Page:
March 15, 2011


Music has really been on the front burner in the Spy Vibe lair recently and I thought it would be interesting to look at some of the #1 hits from 1961. What was happening fifty years ago? Patrick McGoohan's Danger Man was already in its first season of 39 episodes (1960-1961). The Avengers premiered! The Peace Corps began (there are 50th anniversary celebrations this year). The Berlin Wall was built, and Yuri Gagarin became the first human in outer space. Bringing a new spin on the mystery of space exploration, a writer named Stan Lee took a chance on an idea to bring comic books out of a period of passivity with a new story called Fantastic Four and launched Marvel Comics. The world was changing quickly and the music of the era illustrated some growing pains.

The charts in the US and UK, for the most part, show the kind of passive environment that Stan Lee was rebelling against. Ballads and easy listening were popular- nothing too challenging from the likes of a post-army Elvis Presley with
Wooden Heart and Are You Lonesome Tonight? Bert Kaempfert released the #1 hit Wonderland by Night. Calcutta became a hit for Lawrence Welk, and Pat Boone offered his Moody River. The list goes on if you can stay awake for it. Despite an overall air of sedation, there were some slightly rebellious tunes that reflected the changing times.

There were #1 chart hits in 1961 that suggest that the energy of pop music was trying to hang on in the absence of Buddy Holly, Chuck Berry, and Little Richard. The Shirelles had a hit with
Will You Love Me Tomorrow? It's b-side track, Boys, was covered later by The Beatles. Motown had its first #1 hit with Please Mr. Postman by the Marvelettes (also covered later by The Beatles). Other stand-out tunes from 1961 evoke the mood of George Lucas' American Graffiti, including Blue Moon by the Marcels, Runaway by Del Shannon, The Lion Sleeps Tonight by the Tokens, and Travelin' Man by Ricky Nelson. There were even bigger things on the horizon. Remember that 1961 was also the year that Bob Dylan began playing steadily in Greenwich Village and The Beatles were honing their ruckus sound in German clubs. Bert Kaempfert (above) would actually make The Beatles' first recordings with Tony Sheridan in Hamburg in June of 1961.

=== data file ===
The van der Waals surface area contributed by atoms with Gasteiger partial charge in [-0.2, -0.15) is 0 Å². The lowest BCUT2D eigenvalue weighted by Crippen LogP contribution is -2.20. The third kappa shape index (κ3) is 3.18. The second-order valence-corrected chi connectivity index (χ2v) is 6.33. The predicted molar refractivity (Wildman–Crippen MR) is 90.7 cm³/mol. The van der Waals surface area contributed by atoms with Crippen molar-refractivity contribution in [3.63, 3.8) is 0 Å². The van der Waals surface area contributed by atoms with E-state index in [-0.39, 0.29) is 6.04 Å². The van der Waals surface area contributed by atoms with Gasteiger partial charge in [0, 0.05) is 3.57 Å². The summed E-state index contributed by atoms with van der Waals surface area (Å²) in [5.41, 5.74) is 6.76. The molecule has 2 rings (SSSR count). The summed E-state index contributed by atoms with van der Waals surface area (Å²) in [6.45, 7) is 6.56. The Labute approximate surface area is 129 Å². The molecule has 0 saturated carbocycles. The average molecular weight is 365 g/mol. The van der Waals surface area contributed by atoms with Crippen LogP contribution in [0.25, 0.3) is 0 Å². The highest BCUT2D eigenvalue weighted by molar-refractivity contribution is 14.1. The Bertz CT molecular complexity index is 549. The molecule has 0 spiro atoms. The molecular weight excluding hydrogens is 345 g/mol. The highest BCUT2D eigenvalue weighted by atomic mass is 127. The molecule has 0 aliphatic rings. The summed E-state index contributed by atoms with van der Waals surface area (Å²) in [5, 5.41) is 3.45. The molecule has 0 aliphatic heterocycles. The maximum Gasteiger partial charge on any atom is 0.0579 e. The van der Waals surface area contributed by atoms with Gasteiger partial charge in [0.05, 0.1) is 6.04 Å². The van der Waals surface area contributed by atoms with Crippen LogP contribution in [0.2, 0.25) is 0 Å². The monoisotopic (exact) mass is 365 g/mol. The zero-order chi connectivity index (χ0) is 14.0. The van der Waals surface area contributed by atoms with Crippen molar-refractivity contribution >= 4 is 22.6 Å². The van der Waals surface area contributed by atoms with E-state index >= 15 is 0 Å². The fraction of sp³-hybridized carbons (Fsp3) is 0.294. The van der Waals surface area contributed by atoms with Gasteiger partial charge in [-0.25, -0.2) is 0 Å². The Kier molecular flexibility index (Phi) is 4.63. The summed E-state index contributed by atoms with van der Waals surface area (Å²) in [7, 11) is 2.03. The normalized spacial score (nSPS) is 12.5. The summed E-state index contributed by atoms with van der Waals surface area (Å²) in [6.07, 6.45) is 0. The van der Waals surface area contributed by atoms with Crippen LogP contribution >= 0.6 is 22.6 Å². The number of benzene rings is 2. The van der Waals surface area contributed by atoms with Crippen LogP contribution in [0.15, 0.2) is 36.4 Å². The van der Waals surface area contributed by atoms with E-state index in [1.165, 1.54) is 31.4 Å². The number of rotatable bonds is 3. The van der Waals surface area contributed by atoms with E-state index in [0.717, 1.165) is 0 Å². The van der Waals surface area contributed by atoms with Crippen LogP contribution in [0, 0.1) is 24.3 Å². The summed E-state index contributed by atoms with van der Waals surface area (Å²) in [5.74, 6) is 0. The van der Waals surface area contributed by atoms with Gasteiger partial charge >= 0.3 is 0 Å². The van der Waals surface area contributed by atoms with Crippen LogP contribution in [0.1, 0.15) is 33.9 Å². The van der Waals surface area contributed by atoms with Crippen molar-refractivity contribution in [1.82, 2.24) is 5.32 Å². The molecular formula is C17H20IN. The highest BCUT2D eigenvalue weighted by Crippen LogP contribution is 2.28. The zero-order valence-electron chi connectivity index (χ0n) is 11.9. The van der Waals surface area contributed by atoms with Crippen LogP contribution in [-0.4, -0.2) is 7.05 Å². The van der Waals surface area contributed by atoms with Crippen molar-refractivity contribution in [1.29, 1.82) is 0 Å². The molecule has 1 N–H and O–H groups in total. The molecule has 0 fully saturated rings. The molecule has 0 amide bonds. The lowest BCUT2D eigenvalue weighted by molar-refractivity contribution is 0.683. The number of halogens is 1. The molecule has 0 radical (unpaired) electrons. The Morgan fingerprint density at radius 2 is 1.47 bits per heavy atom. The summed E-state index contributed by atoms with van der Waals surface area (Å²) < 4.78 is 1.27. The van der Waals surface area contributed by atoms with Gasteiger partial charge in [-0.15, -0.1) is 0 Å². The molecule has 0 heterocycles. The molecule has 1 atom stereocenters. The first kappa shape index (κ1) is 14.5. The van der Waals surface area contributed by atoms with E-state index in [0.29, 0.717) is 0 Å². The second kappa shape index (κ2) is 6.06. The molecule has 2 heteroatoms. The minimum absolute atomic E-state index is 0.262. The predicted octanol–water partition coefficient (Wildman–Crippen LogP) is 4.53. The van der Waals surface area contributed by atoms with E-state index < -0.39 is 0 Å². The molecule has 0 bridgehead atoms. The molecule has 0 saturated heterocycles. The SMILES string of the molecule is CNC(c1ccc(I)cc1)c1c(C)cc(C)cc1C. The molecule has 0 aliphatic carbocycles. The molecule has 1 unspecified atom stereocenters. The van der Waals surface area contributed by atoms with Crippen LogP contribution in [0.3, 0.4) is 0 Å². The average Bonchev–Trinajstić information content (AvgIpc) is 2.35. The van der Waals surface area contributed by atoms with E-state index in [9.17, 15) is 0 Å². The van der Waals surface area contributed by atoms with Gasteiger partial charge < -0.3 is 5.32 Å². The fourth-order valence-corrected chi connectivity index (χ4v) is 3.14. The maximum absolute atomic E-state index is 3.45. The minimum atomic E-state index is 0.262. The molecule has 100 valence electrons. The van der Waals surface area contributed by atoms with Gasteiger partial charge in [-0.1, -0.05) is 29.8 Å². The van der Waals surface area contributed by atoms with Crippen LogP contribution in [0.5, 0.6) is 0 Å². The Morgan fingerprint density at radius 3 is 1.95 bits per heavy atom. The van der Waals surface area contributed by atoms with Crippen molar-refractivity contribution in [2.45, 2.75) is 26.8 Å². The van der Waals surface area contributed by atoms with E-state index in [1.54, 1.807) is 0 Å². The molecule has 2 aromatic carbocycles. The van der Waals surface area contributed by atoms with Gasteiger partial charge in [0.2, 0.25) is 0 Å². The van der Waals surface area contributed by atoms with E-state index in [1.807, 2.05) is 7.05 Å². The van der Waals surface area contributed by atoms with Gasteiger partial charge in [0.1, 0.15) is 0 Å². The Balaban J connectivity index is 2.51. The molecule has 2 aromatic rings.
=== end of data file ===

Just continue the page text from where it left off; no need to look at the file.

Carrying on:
My favorite top-chart song from that year reached #1 in October. Hit the Road Jack, sung by Ray Charles, was written by Percy Mayfield in 1960. I imagine it appealed to Ray Charles because he was a great fan of Nat King Cole, whose trio recorded a similar tune, Hit That Jive Jack, in the 1940s. I remember singing Mayfield's catchy chorus over and over as a kid, and I like to see it as a kind of symbolic gesture of farewell from Ray Charles to the older generation, as the youth culture of the 1960s began to re-shape and respond to the modern world. Take it away, Ray!

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